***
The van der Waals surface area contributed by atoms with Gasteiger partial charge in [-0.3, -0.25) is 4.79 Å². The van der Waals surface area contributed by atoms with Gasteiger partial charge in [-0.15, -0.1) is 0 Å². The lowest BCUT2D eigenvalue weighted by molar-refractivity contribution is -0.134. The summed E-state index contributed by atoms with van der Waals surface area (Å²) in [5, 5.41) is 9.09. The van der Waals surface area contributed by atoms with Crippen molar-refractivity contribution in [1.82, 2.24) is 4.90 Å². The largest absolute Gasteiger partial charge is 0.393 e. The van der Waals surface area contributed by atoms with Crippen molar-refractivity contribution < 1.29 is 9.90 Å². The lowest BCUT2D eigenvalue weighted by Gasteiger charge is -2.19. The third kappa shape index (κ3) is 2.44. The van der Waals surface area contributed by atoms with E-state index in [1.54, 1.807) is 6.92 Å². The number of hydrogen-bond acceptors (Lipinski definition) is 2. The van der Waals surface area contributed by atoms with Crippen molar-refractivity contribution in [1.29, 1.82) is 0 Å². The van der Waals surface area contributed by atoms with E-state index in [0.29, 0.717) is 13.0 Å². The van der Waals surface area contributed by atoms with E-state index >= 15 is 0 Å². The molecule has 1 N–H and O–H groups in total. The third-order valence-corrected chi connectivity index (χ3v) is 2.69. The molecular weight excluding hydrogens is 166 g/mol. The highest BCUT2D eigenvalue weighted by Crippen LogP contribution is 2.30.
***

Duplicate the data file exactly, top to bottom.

The van der Waals surface area contributed by atoms with Gasteiger partial charge in [-0.3, -0.25) is 4.79 Å². The van der Waals surface area contributed by atoms with Gasteiger partial charge in [-0.15, -0.1) is 0 Å². The lowest BCUT2D eigenvalue weighted by molar-refractivity contribution is -0.134. The summed E-state index contributed by atoms with van der Waals surface area (Å²) in [5, 5.41) is 9.09. The van der Waals surface area contributed by atoms with Crippen molar-refractivity contribution in [1.82, 2.24) is 4.90 Å². The largest absolute Gasteiger partial charge is 0.393 e. The van der Waals surface area contributed by atoms with Crippen molar-refractivity contribution < 1.29 is 9.90 Å². The lowest BCUT2D eigenvalue weighted by Gasteiger charge is -2.19. The third kappa shape index (κ3) is 2.44. The van der Waals surface area contributed by atoms with E-state index in [1.54, 1.807) is 6.92 Å². The number of hydrogen-bond acceptors (Lipinski definition) is 2. The van der Waals surface area contributed by atoms with Crippen molar-refractivity contribution in [1.29, 1.82) is 0 Å². The van der Waals surface area contributed by atoms with E-state index in [0.29, 0.717) is 13.0 Å². The van der Waals surface area contributed by atoms with E-state index >= 15 is 0 Å². The molecule has 1 N–H and O–H groups in total. The third-order valence-corrected chi connectivity index (χ3v) is 2.69. The molecular weight excluding hydrogens is 166 g/mol. The highest BCUT2D eigenvalue weighted by Crippen LogP contribution is 2.30.